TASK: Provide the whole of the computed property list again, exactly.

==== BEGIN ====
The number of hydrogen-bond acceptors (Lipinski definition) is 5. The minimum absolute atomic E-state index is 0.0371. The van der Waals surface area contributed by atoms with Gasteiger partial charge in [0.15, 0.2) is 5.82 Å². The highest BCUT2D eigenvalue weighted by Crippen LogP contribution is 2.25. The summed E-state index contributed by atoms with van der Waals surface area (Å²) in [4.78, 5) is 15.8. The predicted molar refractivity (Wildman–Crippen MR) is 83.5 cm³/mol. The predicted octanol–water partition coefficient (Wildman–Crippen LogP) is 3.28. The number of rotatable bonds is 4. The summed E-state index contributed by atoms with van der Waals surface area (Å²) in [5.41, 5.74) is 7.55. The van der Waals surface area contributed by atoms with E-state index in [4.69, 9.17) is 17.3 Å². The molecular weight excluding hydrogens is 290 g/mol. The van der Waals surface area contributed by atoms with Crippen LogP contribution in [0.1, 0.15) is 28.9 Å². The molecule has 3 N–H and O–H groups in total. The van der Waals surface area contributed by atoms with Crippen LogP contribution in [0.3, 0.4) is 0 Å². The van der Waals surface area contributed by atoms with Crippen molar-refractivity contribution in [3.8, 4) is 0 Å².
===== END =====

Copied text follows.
The number of hydrogen-bond acceptors (Lipinski definition) is 5. The minimum absolute atomic E-state index is 0.0371. The van der Waals surface area contributed by atoms with Gasteiger partial charge in [0.15, 0.2) is 5.82 Å². The highest BCUT2D eigenvalue weighted by Crippen LogP contribution is 2.25. The summed E-state index contributed by atoms with van der Waals surface area (Å²) in [4.78, 5) is 15.8. The predicted molar refractivity (Wildman–Crippen MR) is 83.5 cm³/mol. The predicted octanol–water partition coefficient (Wildman–Crippen LogP) is 3.28. The number of rotatable bonds is 4. The summed E-state index contributed by atoms with van der Waals surface area (Å²) in [5.41, 5.74) is 7.55. The van der Waals surface area contributed by atoms with E-state index in [4.69, 9.17) is 17.3 Å². The molecular weight excluding hydrogens is 290 g/mol. The van der Waals surface area contributed by atoms with Crippen LogP contribution in [0.1, 0.15) is 28.9 Å². The molecule has 3 N–H and O–H groups in total. The van der Waals surface area contributed by atoms with Crippen LogP contribution in [0.3, 0.4) is 0 Å². The van der Waals surface area contributed by atoms with Crippen molar-refractivity contribution in [3.8, 4) is 0 Å².